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The Beginner’s Guide to Hellenismos: Introduction

By Elani Temperance

Hellenismos (Ἑλλήνισμος)–also known as ‘Dodekatheism’, ‘Hellenism’, and ‘Hellenic Polytheism’ or ‘Hellenic Reconstructionism’–is the modern practice of the ancient Hellenic (Greek) religion. It focusses on the worship of the Twelve Olympic Gods–Zeus, Hera, Athena, Hēphaistos, Apollon, Artemis, Demeter, Hestia, Hermes, Ares, Poseidon and Aphrodite–along with the entire pantheon of Hellenic Gods, known collectively as the Theoi. Most Hellenists honour other types of divinities, including nature spirits, Khthonic (or Underworld) Deities, and heroes. Both physical and spiritual ancestors are honoured. Hellenists tend to be hard polytheists, meaning they view all Gods as separate entities and not linked through portfolio.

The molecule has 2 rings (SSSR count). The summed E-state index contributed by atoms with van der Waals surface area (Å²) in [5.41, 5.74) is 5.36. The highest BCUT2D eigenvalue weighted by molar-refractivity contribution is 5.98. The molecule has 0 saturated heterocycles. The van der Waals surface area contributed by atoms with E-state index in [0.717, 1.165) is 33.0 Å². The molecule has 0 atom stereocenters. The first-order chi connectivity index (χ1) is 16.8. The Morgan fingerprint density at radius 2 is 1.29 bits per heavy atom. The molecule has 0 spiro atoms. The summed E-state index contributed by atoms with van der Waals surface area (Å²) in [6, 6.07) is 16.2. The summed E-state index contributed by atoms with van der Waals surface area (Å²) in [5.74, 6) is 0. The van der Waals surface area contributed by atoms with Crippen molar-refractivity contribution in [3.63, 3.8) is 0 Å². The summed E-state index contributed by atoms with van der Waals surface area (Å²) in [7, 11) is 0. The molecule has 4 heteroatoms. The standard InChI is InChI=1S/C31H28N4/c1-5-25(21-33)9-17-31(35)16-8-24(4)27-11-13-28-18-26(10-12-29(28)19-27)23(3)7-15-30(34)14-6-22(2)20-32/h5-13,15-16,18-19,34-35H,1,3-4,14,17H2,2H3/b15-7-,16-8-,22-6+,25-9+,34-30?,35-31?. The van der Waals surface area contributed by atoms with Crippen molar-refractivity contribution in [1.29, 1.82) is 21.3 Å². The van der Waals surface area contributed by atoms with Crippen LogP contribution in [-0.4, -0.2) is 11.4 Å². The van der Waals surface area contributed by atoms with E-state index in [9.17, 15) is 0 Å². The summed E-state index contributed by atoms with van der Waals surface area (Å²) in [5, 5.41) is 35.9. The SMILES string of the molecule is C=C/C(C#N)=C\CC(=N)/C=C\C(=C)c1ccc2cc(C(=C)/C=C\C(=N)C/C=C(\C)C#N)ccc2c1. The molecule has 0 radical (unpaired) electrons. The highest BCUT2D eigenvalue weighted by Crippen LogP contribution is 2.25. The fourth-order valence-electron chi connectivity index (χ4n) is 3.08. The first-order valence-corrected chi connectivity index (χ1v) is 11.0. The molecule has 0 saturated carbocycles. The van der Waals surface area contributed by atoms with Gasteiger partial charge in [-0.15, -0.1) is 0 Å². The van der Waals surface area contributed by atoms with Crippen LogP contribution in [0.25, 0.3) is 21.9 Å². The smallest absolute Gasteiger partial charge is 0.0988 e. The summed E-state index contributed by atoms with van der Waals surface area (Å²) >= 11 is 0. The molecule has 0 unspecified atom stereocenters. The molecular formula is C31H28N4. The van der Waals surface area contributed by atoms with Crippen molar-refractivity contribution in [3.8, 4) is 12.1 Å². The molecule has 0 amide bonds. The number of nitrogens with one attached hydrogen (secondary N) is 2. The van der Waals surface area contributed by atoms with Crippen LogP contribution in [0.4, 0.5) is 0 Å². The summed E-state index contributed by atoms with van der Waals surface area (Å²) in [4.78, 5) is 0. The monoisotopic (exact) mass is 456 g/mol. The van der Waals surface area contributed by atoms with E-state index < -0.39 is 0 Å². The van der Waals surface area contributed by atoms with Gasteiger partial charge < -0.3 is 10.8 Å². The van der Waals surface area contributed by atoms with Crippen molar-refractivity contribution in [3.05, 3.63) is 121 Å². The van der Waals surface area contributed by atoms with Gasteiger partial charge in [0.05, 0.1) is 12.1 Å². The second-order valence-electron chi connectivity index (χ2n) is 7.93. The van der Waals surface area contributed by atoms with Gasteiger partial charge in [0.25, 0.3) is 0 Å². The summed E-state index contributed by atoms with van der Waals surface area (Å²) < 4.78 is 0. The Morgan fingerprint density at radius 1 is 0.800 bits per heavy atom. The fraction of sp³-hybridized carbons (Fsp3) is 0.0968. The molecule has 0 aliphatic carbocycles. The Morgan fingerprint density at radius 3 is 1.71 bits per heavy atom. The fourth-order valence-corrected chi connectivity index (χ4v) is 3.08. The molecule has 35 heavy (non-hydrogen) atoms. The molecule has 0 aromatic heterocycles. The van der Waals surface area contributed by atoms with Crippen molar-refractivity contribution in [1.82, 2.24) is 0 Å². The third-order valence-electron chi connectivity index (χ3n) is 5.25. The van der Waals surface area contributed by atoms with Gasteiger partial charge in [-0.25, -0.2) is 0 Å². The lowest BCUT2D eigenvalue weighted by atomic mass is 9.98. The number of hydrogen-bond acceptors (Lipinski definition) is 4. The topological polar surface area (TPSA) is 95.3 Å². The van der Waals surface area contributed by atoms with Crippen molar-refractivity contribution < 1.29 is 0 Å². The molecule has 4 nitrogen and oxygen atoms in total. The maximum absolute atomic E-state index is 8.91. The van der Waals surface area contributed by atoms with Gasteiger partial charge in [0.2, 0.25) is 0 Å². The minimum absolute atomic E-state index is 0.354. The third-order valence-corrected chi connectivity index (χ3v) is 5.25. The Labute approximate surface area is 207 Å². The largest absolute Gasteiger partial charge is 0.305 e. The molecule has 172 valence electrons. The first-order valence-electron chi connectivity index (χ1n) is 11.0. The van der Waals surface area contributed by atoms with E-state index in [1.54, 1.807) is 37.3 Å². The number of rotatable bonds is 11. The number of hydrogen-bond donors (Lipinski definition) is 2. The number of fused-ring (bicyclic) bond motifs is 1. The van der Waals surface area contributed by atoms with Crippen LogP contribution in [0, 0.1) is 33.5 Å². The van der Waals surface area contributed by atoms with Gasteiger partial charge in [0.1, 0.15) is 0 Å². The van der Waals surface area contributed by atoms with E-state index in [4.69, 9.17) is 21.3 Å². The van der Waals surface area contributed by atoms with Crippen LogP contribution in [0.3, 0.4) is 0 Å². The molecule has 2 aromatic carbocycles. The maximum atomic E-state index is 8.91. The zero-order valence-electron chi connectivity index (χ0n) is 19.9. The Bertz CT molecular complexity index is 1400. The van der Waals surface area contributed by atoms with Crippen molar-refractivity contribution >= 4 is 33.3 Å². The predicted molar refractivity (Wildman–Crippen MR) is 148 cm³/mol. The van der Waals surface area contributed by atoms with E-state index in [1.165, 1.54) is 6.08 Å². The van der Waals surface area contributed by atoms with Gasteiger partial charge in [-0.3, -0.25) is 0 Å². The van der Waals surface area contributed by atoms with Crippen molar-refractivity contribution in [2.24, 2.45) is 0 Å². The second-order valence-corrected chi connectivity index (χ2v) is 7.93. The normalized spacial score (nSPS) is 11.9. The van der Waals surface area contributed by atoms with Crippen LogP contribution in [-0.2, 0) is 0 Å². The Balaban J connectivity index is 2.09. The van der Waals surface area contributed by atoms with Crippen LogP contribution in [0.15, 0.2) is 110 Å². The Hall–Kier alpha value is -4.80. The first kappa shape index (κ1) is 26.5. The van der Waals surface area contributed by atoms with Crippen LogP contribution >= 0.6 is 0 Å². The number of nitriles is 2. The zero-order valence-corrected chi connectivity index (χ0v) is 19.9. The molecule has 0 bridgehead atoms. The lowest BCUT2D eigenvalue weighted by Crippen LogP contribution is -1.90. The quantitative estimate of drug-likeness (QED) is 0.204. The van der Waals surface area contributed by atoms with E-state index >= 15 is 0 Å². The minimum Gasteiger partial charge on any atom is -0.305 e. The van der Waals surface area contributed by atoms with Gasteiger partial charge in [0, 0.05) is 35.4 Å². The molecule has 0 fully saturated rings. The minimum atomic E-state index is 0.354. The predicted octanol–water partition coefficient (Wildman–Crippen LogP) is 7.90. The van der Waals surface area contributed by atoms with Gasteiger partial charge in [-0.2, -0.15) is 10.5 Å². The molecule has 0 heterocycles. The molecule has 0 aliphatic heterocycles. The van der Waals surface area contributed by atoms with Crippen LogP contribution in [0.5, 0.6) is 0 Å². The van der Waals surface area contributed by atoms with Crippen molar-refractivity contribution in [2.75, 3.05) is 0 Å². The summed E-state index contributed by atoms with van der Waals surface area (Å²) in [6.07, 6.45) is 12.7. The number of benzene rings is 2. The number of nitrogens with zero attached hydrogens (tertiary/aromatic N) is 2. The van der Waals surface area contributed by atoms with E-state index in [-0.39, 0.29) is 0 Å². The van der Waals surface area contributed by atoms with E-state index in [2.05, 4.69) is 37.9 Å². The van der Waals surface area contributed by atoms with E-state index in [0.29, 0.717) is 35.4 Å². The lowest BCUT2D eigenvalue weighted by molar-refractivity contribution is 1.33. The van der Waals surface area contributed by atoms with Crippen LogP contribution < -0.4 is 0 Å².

‘Hellenismos’ is a word coined by the Emperor Julian in the 4th century AD. He was the first to refer to a ‘Hellenic way’, which, at the time, encapsulated pre-Christian religion and the legacy of Greek philosophy and culture. Recently, Julian’s ‘Hellenismos’ has been popularized as a way of referring to the revival of ancient Hellenic religion in the West. This presents some difficulties, since, in modern Greek, it translates roughly as ‘Hellenism, the Greek nation’, which is why some disagree with the term and would rather use ‘Dodekatheism’; ‘Worship of the Twelve Gods’.

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